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Pedestrians walk through a sliver of sunlight in the financial district in downtown Toronto on July 6, 2022.Cole Burston

Andrew Auerbach is the chief executive and co-founder of Delisle Advisory Group, an independent wealth management firm serving high-net-worth families.

I’m proud to live in Canada. Canadians believe in democratic principles and we strive to treat one another with decency and respect. But one of our biggest failings is our habit of ignoring the elephant in the room. And unfortunately, we have several of them.

Among the large beasts we don’t discuss enough: declining productivity, oligopolies that suppress competition, relative underperformance in our financial markets, and an urgent need to increase innovation.

My message is not about what any political party has or has not done. My message stems from looking at the numbers, something I like to do as a chartered financial analyst and former bank executive. Numbers tell an objective story and right now, it’s not a strong one for Canada’s economy, beginning with the most important challenge we face: Canada’s productivity problem.

In 2022, Canadian productivity was only 71 per cent that of the United States. On Tuesday, Bank of Canada senior deputy governor Carolyn Rogers rightly called this a national “emergency.” It’s a problem that stems from long-standing issues in our economy, and its impact is alarming.

Last year, the Government of Canada published a report called Competition in Canada from 2000 to 2020: An Economy at a Crossroads. The report noted that “Fair competition means that businesses must make a strong case to consumers that their products or services are the best choice,” and then set out numbers showing how Canada’s competitive edge declined in those years.

What is productivity and why is it so low in Canada?

We’ve also lagged in innovation, of which artificial intelligence is only one example. AI is an unstoppable innovation at this point, and the United States has stepped up as its leader. Again, numbers don’t lie and the growth in market capitalization of one American AI company alone in under a year (Nvidia) is five times greater than the entire market capitalization of our largest company in Canada, Royal Bank, a company that’s been around for 160 years.

There is no reason why Canada could not have assumed a leadership position in artificial intelligence. In fact, four of the early pioneers of machine learning are Canadian: Geoffrey Hinton, Yoshua Bengio, Richard Sutton and Raquel Urtasun. While these remarkable individuals continue to play leadership roles in Canada, they have all worked in or sold their businesses to U.S. companies: Google, ServiceNow, DeepMind, and Uber.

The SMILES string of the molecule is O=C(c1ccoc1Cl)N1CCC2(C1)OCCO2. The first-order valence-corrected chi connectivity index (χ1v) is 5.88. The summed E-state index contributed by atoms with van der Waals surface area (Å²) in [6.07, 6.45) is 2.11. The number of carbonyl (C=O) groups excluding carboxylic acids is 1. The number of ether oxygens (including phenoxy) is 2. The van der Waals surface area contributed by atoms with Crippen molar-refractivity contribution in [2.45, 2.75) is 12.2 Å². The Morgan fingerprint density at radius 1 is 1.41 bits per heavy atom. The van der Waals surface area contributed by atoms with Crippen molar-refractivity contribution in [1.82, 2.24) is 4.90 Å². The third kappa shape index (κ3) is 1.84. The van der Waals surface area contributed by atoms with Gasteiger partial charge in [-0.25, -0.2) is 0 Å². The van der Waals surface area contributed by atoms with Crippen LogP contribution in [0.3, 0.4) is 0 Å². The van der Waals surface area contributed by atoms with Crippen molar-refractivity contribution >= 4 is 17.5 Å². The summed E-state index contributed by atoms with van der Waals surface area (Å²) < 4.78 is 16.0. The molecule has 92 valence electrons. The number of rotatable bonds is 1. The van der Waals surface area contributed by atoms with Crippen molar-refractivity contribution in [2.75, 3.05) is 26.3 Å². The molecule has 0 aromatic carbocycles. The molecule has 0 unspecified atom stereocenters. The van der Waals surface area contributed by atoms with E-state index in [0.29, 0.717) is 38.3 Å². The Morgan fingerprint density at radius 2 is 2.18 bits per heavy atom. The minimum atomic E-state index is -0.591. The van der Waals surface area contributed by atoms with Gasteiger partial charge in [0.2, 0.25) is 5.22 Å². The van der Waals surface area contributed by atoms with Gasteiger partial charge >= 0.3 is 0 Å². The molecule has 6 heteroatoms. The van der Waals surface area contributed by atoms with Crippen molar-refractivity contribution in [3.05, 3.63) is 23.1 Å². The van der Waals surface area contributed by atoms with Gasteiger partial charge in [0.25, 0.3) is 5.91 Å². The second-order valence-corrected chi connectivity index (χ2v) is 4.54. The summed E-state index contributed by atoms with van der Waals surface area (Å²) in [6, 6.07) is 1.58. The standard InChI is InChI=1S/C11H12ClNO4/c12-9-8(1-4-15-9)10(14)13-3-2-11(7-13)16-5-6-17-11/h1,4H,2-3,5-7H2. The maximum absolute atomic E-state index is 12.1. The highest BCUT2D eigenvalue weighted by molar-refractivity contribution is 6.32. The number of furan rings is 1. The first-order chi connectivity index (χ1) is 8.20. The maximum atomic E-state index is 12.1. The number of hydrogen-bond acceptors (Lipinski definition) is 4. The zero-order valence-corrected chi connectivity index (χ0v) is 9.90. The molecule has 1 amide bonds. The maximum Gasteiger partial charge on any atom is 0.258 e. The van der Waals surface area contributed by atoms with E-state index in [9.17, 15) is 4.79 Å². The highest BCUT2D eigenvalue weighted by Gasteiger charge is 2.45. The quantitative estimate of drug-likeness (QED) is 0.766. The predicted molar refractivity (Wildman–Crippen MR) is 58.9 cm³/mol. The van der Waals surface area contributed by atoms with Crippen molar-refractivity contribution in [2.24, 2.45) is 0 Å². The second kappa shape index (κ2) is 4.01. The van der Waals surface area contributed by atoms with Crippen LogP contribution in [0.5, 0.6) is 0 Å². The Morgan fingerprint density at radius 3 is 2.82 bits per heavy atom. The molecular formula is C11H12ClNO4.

Our innovation gap with the U.S. is further illustrated by the market capitalization of the top 10 companies in Canada and the U.S. In Canada, the combined market cap of our top 10 is $1.2-trillion, while that of the top 10 U.S. companies is $21.5-trillion (in Canadian dollars.) Adjusting for relative population size, that combined market cap in Canada should work out to roughly $12-trillion – or 10 times the amount it actually is. One further proof point, from another perspective, is that our top 10 companies combined would only rank eighth in size in the U.S. top-10 company ranking.

The composition of each country’s top 10 by market cap is even more interesting. In Canada, our six banks dominate the market, with four banks representing 43 per cent. In contrast, not one bank is in the American top-10. JP Morgan Chase, widely recognized as the most respected bank in the world, doesn’t even appear on that list. We have excellent banks in Canada but it’s unreasonable to expect companies well over a hundred years old with market dominance to be innovation hubs: we must find a way to encourage and incentivize entrepreneurs in Canada in the same way they flourish elsewhere in the world.

Our lack of competition and innovation have driven relative underperformance to the U.S. Over the past five years, the S&P 500 has returned 15.2 per cent annually versus the TSX’s 9.8-per-cent performance.

There is an urgent need for innovation. Challengers in every industry should be encouraged instead of viewed with skepticism at best and suspicion at worst. The telecommunications sector is a good example of this.

In 2009, Anthony Lacavera founded a company, Wind Mobile, to challenge the big three providers in Canada. In his excellent book, How We Can Win, Mr. Lacavera discusses the barriers he experienced in piercing through a Canadian oligopoly. Ultimately, the business became Freedom Mobile and was sold to Shaw. Shaw was in turn sold to Rogers, creating an even larger entity. In order for that merger to proceed, Freedom Mobile was sold to Quebecor – yet another telecom giant. This is a typical pattern seen in Canada, one which minimizes competition instead of cheering it on.

From a financial perspective, I know oligopolies are not what Canadians need and from a shared values perspective, I’m not convinced our lethargy is what Canadians want. The numbers in Canada reflect comfort with oligopolies and hesitation to encourage disruption. I believe we should be taking advantage of our strong economic foundation and incredible potential to accelerate innovation for both today and the generations to come.

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